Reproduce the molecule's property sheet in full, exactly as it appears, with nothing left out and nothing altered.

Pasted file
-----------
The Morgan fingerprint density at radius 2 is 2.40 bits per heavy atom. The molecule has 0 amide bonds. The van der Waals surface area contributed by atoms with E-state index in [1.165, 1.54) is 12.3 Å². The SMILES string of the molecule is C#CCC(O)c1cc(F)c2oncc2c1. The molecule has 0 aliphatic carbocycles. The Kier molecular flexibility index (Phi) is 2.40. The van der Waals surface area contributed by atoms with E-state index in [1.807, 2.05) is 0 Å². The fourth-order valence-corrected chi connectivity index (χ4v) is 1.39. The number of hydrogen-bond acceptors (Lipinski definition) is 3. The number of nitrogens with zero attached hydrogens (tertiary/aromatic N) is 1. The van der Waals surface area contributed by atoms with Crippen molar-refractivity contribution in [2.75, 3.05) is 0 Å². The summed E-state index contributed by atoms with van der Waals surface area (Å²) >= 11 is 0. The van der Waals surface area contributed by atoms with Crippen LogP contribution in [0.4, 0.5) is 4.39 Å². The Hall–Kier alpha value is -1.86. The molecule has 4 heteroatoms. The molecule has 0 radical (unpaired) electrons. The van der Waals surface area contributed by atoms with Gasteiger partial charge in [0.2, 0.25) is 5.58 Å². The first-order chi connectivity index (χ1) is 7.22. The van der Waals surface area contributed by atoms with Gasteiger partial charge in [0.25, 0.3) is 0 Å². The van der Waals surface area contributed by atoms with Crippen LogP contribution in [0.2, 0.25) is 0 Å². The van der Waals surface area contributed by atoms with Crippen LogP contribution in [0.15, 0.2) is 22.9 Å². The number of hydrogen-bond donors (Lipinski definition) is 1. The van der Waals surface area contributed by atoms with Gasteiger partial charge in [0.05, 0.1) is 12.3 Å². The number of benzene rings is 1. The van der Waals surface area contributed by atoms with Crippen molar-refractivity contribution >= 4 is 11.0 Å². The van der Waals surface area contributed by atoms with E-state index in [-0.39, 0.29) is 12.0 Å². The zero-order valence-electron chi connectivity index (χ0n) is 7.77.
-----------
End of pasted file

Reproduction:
The Morgan fingerprint density at radius 2 is 2.40 bits per heavy atom. The molecule has 0 amide bonds. The van der Waals surface area contributed by atoms with E-state index in [1.165, 1.54) is 12.3 Å². The SMILES string of the molecule is C#CCC(O)c1cc(F)c2oncc2c1. The molecule has 0 aliphatic carbocycles. The Kier molecular flexibility index (Phi) is 2.40. The van der Waals surface area contributed by atoms with E-state index in [1.807, 2.05) is 0 Å². The fourth-order valence-corrected chi connectivity index (χ4v) is 1.39. The number of hydrogen-bond acceptors (Lipinski definition) is 3. The number of nitrogens with zero attached hydrogens (tertiary/aromatic N) is 1. The van der Waals surface area contributed by atoms with Crippen molar-refractivity contribution in [2.75, 3.05) is 0 Å². The summed E-state index contributed by atoms with van der Waals surface area (Å²) >= 11 is 0. The van der Waals surface area contributed by atoms with Crippen LogP contribution in [0.4, 0.5) is 4.39 Å². The Hall–Kier alpha value is -1.86. The molecule has 4 heteroatoms. The molecule has 0 radical (unpaired) electrons. The van der Waals surface area contributed by atoms with Gasteiger partial charge in [0.2, 0.25) is 5.58 Å². The first-order chi connectivity index (χ1) is 7.22. The van der Waals surface area contributed by atoms with Gasteiger partial charge in [0.25, 0.3) is 0 Å². The van der Waals surface area contributed by atoms with Crippen LogP contribution in [0.2, 0.25) is 0 Å². The van der Waals surface area contributed by atoms with Crippen LogP contribution in [0.15, 0.2) is 22.9 Å². The number of hydrogen-bond donors (Lipinski definition) is 1. The van der Waals surface area contributed by atoms with Gasteiger partial charge in [0.05, 0.1) is 12.3 Å². The number of benzene rings is 1. The van der Waals surface area contributed by atoms with Crippen molar-refractivity contribution >= 4 is 11.0 Å². The van der Waals surface area contributed by atoms with E-state index in [-0.39, 0.29) is 12.0 Å². The zero-order valence-electron chi connectivity index (χ0n) is 7.77.